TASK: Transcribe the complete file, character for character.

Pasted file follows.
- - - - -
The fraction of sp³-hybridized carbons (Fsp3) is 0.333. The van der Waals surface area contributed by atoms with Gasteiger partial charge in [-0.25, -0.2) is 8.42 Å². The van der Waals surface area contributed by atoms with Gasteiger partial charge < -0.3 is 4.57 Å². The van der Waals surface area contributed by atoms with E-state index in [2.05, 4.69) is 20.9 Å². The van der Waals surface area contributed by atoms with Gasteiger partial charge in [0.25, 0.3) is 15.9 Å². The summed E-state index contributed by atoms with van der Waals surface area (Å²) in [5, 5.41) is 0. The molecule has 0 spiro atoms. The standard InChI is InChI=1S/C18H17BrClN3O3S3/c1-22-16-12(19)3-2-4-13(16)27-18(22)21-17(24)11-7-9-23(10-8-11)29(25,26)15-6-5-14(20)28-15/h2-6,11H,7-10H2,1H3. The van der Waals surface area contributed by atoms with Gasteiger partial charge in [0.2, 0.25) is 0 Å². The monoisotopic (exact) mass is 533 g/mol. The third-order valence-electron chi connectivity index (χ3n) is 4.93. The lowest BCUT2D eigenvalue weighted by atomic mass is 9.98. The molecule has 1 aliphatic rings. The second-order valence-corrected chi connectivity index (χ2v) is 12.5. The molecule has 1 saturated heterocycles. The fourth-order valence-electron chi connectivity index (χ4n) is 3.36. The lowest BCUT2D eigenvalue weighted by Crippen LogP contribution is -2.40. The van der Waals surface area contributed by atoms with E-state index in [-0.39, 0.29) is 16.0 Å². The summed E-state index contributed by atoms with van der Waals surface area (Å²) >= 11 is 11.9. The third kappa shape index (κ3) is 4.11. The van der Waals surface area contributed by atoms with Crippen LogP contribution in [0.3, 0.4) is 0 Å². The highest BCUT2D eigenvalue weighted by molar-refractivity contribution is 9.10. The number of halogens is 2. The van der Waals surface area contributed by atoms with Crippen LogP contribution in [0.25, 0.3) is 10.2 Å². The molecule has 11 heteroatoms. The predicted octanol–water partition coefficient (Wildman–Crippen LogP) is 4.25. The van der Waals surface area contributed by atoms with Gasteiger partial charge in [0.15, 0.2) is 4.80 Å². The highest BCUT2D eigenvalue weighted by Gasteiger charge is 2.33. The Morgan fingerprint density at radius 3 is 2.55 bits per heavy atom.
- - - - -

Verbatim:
The fraction of sp³-hybridized carbons (Fsp3) is 0.333. The van der Waals surface area contributed by atoms with Gasteiger partial charge in [-0.25, -0.2) is 8.42 Å². The van der Waals surface area contributed by atoms with Gasteiger partial charge < -0.3 is 4.57 Å². The van der Waals surface area contributed by atoms with E-state index in [2.05, 4.69) is 20.9 Å². The van der Waals surface area contributed by atoms with Gasteiger partial charge in [0.25, 0.3) is 15.9 Å². The summed E-state index contributed by atoms with van der Waals surface area (Å²) in [5, 5.41) is 0. The molecule has 0 spiro atoms. The standard InChI is InChI=1S/C18H17BrClN3O3S3/c1-22-16-12(19)3-2-4-13(16)27-18(22)21-17(24)11-7-9-23(10-8-11)29(25,26)15-6-5-14(20)28-15/h2-6,11H,7-10H2,1H3. The van der Waals surface area contributed by atoms with Gasteiger partial charge in [0.2, 0.25) is 0 Å². The monoisotopic (exact) mass is 533 g/mol. The third-order valence-electron chi connectivity index (χ3n) is 4.93. The lowest BCUT2D eigenvalue weighted by atomic mass is 9.98. The molecule has 1 aliphatic rings. The second-order valence-corrected chi connectivity index (χ2v) is 12.5. The molecule has 1 saturated heterocycles. The fourth-order valence-electron chi connectivity index (χ4n) is 3.36. The lowest BCUT2D eigenvalue weighted by Crippen LogP contribution is -2.40. The van der Waals surface area contributed by atoms with E-state index in [-0.39, 0.29) is 16.0 Å². The summed E-state index contributed by atoms with van der Waals surface area (Å²) >= 11 is 11.9. The third kappa shape index (κ3) is 4.11. The van der Waals surface area contributed by atoms with Crippen LogP contribution in [0.3, 0.4) is 0 Å². The highest BCUT2D eigenvalue weighted by molar-refractivity contribution is 9.10. The number of halogens is 2. The van der Waals surface area contributed by atoms with Crippen LogP contribution in [0.25, 0.3) is 10.2 Å². The molecule has 11 heteroatoms. The predicted octanol–water partition coefficient (Wildman–Crippen LogP) is 4.25. The van der Waals surface area contributed by atoms with Gasteiger partial charge in [0.15, 0.2) is 4.80 Å². The highest BCUT2D eigenvalue weighted by Gasteiger charge is 2.33. The Morgan fingerprint density at radius 3 is 2.55 bits per heavy atom.